By Paul Parkinson
Working in the Aerospace & Defence sector, I sometimes meet customers who are taking a radical approach to address a challenging business problem. TaxiBot is an excellent example of one of these bold innovations – a semi-autonomous robotic tractor designed to reduce fuel consumption, CO2 emissions, aircraft noise and risk of foreign object damage (FOD) while aircraft are taxiing.
The TaxiBot design involves the pilot being in control of manoeuvring of the aircraft while taxiing (as taxiing under the control of a tractor driver was deemed to be unacceptable from the perspective of safety and accountability). However, this presented IAI with some significant challenges in terms of safety, accountability and regulatory issues related to the control of the aircraft while taxiing.
You can read about the innovative design to reduce nose landing gear load on the TaxiBot website, but the challenge which I find of most interest is that of the safety certification of TaxiBot. Providing pilot control places safety certification requirements on TaxiBot’s control systems corresponding to RTCA DO-178B / EUROCAE ED-12B Level B, which is defined as:
Hazardous/Severe-Major: Failure conditions which would reduce the capability of the aircraft or the ability of the crew to cope with adverse operating conditions to the extent that there would be:
(1) a large reduction in safety margins or functional capabilities,
(2) physical distress or higher workload such that the flight crew could not be relied on to perform their tasks accurately or completely, or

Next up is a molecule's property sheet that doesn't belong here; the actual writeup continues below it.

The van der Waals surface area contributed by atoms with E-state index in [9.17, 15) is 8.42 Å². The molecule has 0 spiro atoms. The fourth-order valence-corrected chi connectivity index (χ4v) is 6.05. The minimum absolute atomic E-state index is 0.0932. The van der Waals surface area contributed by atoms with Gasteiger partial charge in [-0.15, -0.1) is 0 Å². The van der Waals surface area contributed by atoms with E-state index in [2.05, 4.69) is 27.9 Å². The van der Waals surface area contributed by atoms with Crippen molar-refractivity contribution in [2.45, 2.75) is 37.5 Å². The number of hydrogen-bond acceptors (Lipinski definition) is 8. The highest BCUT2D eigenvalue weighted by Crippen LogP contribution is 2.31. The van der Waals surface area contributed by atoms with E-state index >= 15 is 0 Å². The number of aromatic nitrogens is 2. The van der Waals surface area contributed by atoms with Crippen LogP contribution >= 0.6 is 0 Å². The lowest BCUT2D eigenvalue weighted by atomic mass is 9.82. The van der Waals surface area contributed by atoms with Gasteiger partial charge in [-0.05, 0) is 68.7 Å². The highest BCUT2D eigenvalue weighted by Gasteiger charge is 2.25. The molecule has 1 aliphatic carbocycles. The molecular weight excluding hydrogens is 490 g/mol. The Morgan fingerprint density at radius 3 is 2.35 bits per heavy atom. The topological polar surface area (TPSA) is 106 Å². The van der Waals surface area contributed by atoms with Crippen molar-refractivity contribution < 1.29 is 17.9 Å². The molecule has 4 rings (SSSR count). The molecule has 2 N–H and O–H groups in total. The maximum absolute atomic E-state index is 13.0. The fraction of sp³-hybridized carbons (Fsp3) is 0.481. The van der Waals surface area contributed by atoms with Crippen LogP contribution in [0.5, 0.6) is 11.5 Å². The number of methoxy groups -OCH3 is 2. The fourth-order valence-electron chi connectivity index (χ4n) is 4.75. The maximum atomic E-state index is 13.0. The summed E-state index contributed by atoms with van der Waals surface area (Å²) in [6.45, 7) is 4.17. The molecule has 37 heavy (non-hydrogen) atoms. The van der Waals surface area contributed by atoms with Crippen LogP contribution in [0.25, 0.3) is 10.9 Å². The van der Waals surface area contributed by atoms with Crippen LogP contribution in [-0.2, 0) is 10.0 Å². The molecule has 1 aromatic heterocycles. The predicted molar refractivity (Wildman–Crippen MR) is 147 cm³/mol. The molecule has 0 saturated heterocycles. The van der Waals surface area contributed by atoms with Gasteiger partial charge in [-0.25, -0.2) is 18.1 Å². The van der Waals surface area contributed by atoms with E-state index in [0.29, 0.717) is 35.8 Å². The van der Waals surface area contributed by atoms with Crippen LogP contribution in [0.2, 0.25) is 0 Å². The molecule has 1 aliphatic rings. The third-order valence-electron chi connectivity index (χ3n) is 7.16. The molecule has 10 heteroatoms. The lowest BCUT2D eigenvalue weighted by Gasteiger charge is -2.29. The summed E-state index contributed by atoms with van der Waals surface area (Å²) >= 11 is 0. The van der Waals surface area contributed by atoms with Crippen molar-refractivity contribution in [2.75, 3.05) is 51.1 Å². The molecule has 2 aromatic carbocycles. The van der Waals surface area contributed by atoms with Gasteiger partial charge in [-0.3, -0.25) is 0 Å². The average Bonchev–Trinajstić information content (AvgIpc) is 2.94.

(3) adverse effects on occupants including serious or potentially fatal injuries to a small number of those occupants.
To achieve this stringent safety certification requirement, IAI used Wind River’s VxWorks Cert RTOS and a VxWorks Cert Board Support Package (BSP) developed by Wind River Services for the TaxiBot hardware along with respective DO-178B certification evidence packages. These enabled IAI to demonstrate compliance of TaxiBot’s software systems with the DO-178B Level B objectives to the European Aviation Safety Agency (EASA).
TaxiBot is now certified, in operational service, and is providing impressive results – an 85% reduction in CO2 emissions while aircraft are taxiing (just to put this into context, an aircraft can burn 1 ton of fuel during 17 minutes of taxiing). This can reduce airline fuel costs by hundreds of millions of dollars per year and help them to minimize their carbon footprint. This is a particularly important efficiency benefit given the forecast growth in air travel in the coming decades.
Next time you are travelling through an airport and see a TaxiBot towing an aircraft with no driver, or the driver not holding onto the steering wheel, you’ll know why! Check out the TaxiBot video and see if you can spot the driver with his hands behind his head!